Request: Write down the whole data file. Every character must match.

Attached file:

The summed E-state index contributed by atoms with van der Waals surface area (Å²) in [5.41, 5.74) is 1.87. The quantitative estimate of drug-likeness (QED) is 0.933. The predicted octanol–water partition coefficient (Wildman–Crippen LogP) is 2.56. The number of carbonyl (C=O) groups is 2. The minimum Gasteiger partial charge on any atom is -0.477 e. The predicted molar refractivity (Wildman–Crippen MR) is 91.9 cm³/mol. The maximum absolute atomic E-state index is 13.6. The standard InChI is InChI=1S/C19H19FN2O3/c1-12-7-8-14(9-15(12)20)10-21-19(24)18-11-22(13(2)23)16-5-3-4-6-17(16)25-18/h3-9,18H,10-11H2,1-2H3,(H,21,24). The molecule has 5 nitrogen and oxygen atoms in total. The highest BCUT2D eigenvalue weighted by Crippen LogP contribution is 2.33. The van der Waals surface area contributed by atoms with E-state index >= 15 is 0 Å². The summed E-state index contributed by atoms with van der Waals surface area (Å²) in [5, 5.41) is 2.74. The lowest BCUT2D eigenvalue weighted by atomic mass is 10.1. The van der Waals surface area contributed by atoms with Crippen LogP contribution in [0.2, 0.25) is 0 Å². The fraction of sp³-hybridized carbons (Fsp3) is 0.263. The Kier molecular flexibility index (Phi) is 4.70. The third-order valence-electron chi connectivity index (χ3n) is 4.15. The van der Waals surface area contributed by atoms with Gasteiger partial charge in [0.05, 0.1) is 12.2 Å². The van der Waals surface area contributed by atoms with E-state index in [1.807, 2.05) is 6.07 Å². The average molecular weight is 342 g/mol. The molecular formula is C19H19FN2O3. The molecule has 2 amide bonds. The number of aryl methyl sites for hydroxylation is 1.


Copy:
The summed E-state index contributed by atoms with van der Waals surface area (Å²) in [5.41, 5.74) is 1.87. The quantitative estimate of drug-likeness (QED) is 0.933. The predicted octanol–water partition coefficient (Wildman–Crippen LogP) is 2.56. The number of carbonyl (C=O) groups is 2. The minimum Gasteiger partial charge on any atom is -0.477 e. The predicted molar refractivity (Wildman–Crippen MR) is 91.9 cm³/mol. The maximum absolute atomic E-state index is 13.6. The standard InChI is InChI=1S/C19H19FN2O3/c1-12-7-8-14(9-15(12)20)10-21-19(24)18-11-22(13(2)23)16-5-3-4-6-17(16)25-18/h3-9,18H,10-11H2,1-2H3,(H,21,24). The molecule has 5 nitrogen and oxygen atoms in total. The highest BCUT2D eigenvalue weighted by Crippen LogP contribution is 2.33. The van der Waals surface area contributed by atoms with E-state index >= 15 is 0 Å². The summed E-state index contributed by atoms with van der Waals surface area (Å²) in [5, 5.41) is 2.74. The lowest BCUT2D eigenvalue weighted by atomic mass is 10.1. The van der Waals surface area contributed by atoms with Crippen LogP contribution in [0.2, 0.25) is 0 Å². The fraction of sp³-hybridized carbons (Fsp3) is 0.263. The Kier molecular flexibility index (Phi) is 4.70. The third-order valence-electron chi connectivity index (χ3n) is 4.15. The van der Waals surface area contributed by atoms with Gasteiger partial charge in [0.05, 0.1) is 12.2 Å². The van der Waals surface area contributed by atoms with E-state index in [1.807, 2.05) is 6.07 Å². The average molecular weight is 342 g/mol. The molecular formula is C19H19FN2O3. The molecule has 2 amide bonds. The number of aryl methyl sites for hydroxylation is 1.